5. He legally outlawed a method of religious counseling for minors struggling with homosexuality.

Christie signed a bill barring counselors from offering teens experiencing same-sex attraction “reparative therapy,” a method often falsely tied to stories of torture and even deaths. Christie became the second governor in the country to ban the practice – right after California Governor Jerry Brown, a far-Left Democrat often derisively called “Governor Moonbeam.”

6. He has refused to campaign for Christian conservative Republicans.

As head of the Republican Governors Association, Christie refused to campaign with Rob Astorino, the pro-life, pro-family conservative running for governor in neighboring New York. But he had no trouble campaigning in New Hampshire – coincidentally, the state where he would fare best in the 2016 primaries – for pro-abortion Republican Scott Brown. (Brown lost his election for the Senate by four points.) He also had no trouble literally embracing Barack Obama on the eve of the 2012 presidential election.

In 1964, everyone knew Barry Goldwater had no chance of being nominated president, but Richard Nixon stumped for him – a man for whom he had little affinity – to prove he was a team player. Christie was not willing to give conservatives the same consideration.

7. He is the favorite candidate of the donor class.

Before Jeb Bush got into the race, Chris Christie was described as the favorite candidate of the GOP’s Wall Street funding apparatus. That’s a problem: The party’s high dollar donors disdain the “values voters” they are forced to stand alongside at Republican Party events and increasingly want the party to dance only to their tune. Leon Cooperman, a hedge fund billionaire who calls himself “very socially liberal,” told PBS’s Wall Street Week last month, “I’m going to have trouble with any Republican that does not disavow a fixation with social issues.”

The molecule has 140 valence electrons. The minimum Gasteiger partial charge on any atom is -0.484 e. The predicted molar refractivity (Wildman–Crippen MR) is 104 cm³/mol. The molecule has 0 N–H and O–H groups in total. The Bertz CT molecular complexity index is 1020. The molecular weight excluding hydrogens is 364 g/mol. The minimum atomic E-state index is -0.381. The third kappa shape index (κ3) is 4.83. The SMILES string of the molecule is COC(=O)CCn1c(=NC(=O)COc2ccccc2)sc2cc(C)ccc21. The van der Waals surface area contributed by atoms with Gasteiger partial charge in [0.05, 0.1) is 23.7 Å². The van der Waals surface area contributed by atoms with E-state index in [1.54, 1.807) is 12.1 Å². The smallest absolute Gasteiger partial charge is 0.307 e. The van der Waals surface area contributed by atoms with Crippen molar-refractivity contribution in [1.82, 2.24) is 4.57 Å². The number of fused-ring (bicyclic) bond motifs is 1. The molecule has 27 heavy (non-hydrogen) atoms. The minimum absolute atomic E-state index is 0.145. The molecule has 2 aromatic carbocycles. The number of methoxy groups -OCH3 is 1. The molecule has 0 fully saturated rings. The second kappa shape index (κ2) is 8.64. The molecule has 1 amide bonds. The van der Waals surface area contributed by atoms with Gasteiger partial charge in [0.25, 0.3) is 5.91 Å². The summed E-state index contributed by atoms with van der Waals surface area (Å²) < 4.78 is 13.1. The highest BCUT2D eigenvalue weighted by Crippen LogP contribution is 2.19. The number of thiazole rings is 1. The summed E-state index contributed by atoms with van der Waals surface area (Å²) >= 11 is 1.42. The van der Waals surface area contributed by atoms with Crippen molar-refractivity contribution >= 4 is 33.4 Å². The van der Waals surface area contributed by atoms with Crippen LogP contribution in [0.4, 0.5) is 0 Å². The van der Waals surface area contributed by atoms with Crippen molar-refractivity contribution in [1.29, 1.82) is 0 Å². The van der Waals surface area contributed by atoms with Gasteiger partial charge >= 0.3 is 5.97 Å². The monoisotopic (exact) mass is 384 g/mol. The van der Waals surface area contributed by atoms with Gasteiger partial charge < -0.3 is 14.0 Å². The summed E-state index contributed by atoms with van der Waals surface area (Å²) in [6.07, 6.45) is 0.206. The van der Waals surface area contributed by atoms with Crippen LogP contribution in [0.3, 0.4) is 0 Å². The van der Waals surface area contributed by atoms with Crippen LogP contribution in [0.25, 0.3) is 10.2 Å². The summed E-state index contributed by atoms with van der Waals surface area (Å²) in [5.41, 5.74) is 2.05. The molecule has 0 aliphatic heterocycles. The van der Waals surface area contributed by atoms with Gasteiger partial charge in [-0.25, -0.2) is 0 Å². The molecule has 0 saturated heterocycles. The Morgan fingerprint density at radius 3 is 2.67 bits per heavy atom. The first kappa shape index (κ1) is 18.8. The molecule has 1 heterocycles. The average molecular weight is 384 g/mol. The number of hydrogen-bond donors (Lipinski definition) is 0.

8. He can’t wait to “compromise” with the Democrats.

Christie gave a clear indication that he will be a bona fide “moderate” as president in his annoucement speech. “Both parties have failed our country!” he said rightly – but he misdiagnosed the reason. “Both parties have stood in the corner and held their breath and waited to get their own way. Both parties have led us to believe that in America – a country that was built on compromise – that somehow now compromise is a dirty word.”

It is difficult to see a Republican House leadership that has given Obama debt ceiling increases, “clean” appropriations bills that look the other way at his executive amnesty, and let him carry out an imperial war-by-decree against Libya as particularly gutsy. For Christie, they’re practically on the verge of secession.

His answer is to “compromise,” which by definition means moving leftward from where you begin. And Chris Christie is already to the Left of his party. Where would he draw the line? 

Some will argue that none of these is beyond the pale, and we should not bring these inconvenient facts to light so he is not hurt in the general election. But we are not in the general election. In the primary – particularly one with 14 candidates already – Christians can afford to select a candidate who reflects their values and puts their issues at the forefront.

Chris Christie doesn’t, and he doesn’t pretend to. He walked out on us, and he should expect us to return the favor.

Sorry if that sounds blunt, but I think Christie of all people would understand.